My top 5 most desired DC/Marvel Crossovers are:

    1) She-Hulk(Jenifer Walters)/Wonder Woman: Still feel Jenny has been a better lead character than Spider-Woman and Ms. Marvel historically. Heck, I feel she’s a better character than the Hulk.

    2) Batman(Bruce Wayne)/Spider-Man(Peter Parker): Just so I can see Joker vs Spider-Man.

    3) X-Men/Doom Patrol: Both classic versions. Before the father figures were turned into manipulative jerks and their leaders were dressed down.

    4) Guardians of the Galaxy(1969 version)/Legion of Super Heroes: Two teams from the future meet for the very first time.

    5) New Warriors(1st version)/Teen Titans: Because I want to see my original New Warriors back in new adventures.

    Any comments?

    • October 23, 2011 at 11:33 pm — Reply

      Batman/Spiderman does exist. It was actually not that bad, and the villains were Joker and Carnage, having been rehabilitated by implanted computer chips (that Carnage neutralized in both).

      It was even referenced in the opening pages of DC vs Marvel when Joker comments that Spidey’s costume had changed since they had last met (the Batman/Spidey crossover had the Ben Reiley “updated’ costume, the DC/Marvel crossover featured “classic” Spidey costume).

      • Mike Wytrykus
        October 24, 2011 at 12:34 am — Reply

        Actually, I think that’s the other way around. I think Ben Reilly was the Spider-Man in DC Vs Marvel. If I remember correctly, he was matched up against Superboy because they were both clones.

        • October 24, 2011 at 12:44 am — Reply

          That might be it, it’s been years since I read it. I mostly remember the line after Peter was told he changed, he said “Changed back, actually” so I was thinking it was one way, but it could be the other.

          • October 24, 2011 at 12:44 am — Reply

            Er, after Spidey was told he changed, rather.

      • Arbor Day
        October 24, 2011 at 1:48 am — Reply

        I read a Batman/Spiderman comic where Kingpin and Ra’s Al Ghul were the villians.

        Also, there was that Batman(Terry McGinnis)/Spidergirl crossover not too long ago.

        Oh, and Baman Piderman.

        • Mike Wytrykus
          October 24, 2011 at 10:14 am — Reply

          Baman and Piderman is the greatest team up of all time.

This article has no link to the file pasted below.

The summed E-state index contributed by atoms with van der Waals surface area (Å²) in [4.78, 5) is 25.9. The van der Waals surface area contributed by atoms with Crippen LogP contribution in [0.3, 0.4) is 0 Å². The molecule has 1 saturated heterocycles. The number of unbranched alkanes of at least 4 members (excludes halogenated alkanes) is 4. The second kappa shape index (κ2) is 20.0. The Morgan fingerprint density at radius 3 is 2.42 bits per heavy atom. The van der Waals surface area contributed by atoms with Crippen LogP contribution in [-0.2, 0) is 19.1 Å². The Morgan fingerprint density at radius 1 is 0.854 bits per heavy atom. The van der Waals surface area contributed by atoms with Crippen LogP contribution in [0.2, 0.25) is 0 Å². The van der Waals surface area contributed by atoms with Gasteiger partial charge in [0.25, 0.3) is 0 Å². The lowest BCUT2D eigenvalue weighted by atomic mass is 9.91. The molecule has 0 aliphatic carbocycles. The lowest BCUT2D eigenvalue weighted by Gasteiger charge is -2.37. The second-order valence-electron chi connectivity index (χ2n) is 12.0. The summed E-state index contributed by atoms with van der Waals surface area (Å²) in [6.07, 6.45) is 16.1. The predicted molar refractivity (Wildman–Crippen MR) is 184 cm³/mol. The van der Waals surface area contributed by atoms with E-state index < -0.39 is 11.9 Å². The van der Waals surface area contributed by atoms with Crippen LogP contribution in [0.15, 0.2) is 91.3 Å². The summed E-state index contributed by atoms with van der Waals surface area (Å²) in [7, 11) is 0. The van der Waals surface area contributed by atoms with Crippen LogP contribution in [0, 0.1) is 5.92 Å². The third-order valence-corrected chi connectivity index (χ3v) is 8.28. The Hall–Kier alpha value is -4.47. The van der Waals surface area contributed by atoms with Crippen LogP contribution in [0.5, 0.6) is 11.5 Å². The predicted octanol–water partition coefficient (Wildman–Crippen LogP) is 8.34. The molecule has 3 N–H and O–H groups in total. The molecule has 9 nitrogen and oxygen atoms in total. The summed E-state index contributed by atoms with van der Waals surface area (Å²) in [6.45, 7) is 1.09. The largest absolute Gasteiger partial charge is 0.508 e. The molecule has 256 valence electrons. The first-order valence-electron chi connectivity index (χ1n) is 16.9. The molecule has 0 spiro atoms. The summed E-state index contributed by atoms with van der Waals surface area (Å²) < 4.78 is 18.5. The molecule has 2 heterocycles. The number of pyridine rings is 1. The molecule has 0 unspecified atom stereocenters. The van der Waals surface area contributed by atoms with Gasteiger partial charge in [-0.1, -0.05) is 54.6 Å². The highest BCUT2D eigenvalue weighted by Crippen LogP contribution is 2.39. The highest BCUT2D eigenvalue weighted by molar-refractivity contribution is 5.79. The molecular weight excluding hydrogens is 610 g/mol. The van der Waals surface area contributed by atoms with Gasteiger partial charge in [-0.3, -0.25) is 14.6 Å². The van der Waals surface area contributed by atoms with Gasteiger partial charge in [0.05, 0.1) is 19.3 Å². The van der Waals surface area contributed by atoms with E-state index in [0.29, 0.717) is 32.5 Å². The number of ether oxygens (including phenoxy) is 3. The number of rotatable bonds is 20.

• ikdks
        October 24, 2011 at 10:37 am — Reply

        There’s also one where Spidey and Batman take on Ras al’Ghul and Kingpin.

  3. floridabartaker
    October 23, 2011 at 11:05 pm — Reply

    You should have included the page immediately before the secret ID reveal and handshake, when both are analyzing the other’s move. Really brilliant writing. Moreover, I believe this crossover set up the idea for the Superman/Batman generations series, which imagined a world where Batman and Superman were from pre-WWII, and follows their lives through the years (there was a follow up series as well). The first series was dark, but still very entertaining stuff by Byrne.

  4. October 23, 2011 at 11:30 pm — Reply

    I believe this is the one book out of the multiple DC/Marvel crossovers of that time that I didn’t get. I was able to read it thanks to a friend owning it, and I’ve thought about it from time to time, but never had my own copy.

  5. October 24, 2011 at 12:14 am — Reply

    I really loved this book! It was a lot of fun. I felt it captured the mood of fun and adventure of the old second hand 80 Page Giants comics I read growing up… and as a kid in the 70s and 80s I was a big fan of John Byrne’s work.I also like the Generations series to a lesser degree.

  6. Scott Steubing
    October 24, 2011 at 5:15 am — Reply

    This is probably my favorite DC/Marvel crossover.

    • Noobian74
      October 24, 2011 at 9:55 am — Reply

      Didn’t get a chance to read this one. So far, my favorite is X-Men/Teen Titans.

  7. Antonio Sanciolo
    October 24, 2011 at 6:57 am — Reply

    brilliant,
    Loved it when Byrne drew pages where everyone had different body types and faces!

    I’d like to see a Hulk/Firestorm crossover.

  8. Noobian74
    October 24, 2011 at 9:28 am — Reply

    *steps to the podium*

    Darkseid/Thanos would’ve been fantatic, not just for the fight of the century, but for the cosmic-level skullduggery. Would’ve needed either Starlin if it were done back in the days, but Abnett/Lanning would do fine if it was to be done in the present.

    *exits the stage*

  9. Frank
    October 24, 2011 at 10:25 am — Reply

    That was fantastic.
    “I may be a criminal lunatic, but I am an American criminal lunatic” is my favorite quote.

    I would live to see Spiderman/Blue Beetle. Teenage angst galore.

  10. Belmont
    October 26, 2011 at 7:31 pm — Reply

    Thanks Matthew, for another fantastic Retro review, now I have to go hunt this comic book down to add it to my reading collection.

  11. Grotesk
    October 27, 2011 at 10:10 pm — Reply

    Darn it all that Franklin Richards stopped reading DC comics.

  12. PhunkyPhazon
    January 11, 2012 at 2:50 pm — Reply

    Am I really the only one who thinks that Joker’s sudden patriotism is completely out of character? I don’t know anything about 1945 Joker, so perhaps that’s why I’m not seeing it. I really can’t see the modern version of Joker refusing to go along with this plan just because Nazi’s are involved. I don’t think he’d give a crap about who he allies himself with so long as bombs are dropped, people die, and chaos ensues.

  13. April 17, 2016 at 9:19 am — Reply

    There are actually TWO Spider-Man/Batman crossovers. There’s also a great Superman/Hulk crossover. If you want another crossover with the same “Gee golly whiz!” feel, try Superman/Fantastic Four. There’s also Superman/Silver Surfer, which is REALLY an Impossible Man/Mr. Mxyzptlk crossover.